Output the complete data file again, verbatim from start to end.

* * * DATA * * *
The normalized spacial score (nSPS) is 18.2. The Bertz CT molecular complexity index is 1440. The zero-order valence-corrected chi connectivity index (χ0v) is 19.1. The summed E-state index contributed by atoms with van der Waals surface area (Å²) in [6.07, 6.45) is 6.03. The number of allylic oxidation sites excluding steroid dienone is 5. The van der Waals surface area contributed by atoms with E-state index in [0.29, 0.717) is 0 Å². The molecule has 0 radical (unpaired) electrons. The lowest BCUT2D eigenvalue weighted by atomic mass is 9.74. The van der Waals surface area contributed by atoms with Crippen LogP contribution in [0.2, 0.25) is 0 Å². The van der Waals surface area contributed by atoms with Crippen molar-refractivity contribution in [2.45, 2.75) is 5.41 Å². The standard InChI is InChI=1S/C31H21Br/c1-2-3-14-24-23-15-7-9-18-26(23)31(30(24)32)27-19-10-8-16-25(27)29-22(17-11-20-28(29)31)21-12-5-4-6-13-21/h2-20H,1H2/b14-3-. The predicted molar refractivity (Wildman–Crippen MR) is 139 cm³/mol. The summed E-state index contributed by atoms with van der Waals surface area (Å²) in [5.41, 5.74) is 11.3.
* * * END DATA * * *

The normalized spacial score (nSPS) is 18.2. The Bertz CT molecular complexity index is 1440. The zero-order valence-corrected chi connectivity index (χ0v) is 19.1. The summed E-state index contributed by atoms with van der Waals surface area (Å²) in [6.07, 6.45) is 6.03. The number of allylic oxidation sites excluding steroid dienone is 5. The van der Waals surface area contributed by atoms with E-state index in [0.29, 0.717) is 0 Å². The molecule has 0 radical (unpaired) electrons. The lowest BCUT2D eigenvalue weighted by atomic mass is 9.74. The van der Waals surface area contributed by atoms with Crippen LogP contribution in [0.2, 0.25) is 0 Å². The van der Waals surface area contributed by atoms with Crippen molar-refractivity contribution in [2.45, 2.75) is 5.41 Å². The standard InChI is InChI=1S/C31H21Br/c1-2-3-14-24-23-15-7-9-18-26(23)31(30(24)32)27-19-10-8-16-25(27)29-22(17-11-20-28(29)31)21-12-5-4-6-13-21/h2-20H,1H2/b14-3-. The predicted molar refractivity (Wildman–Crippen MR) is 139 cm³/mol. The summed E-state index contributed by atoms with van der Waals surface area (Å²) in [5.41, 5.74) is 11.3.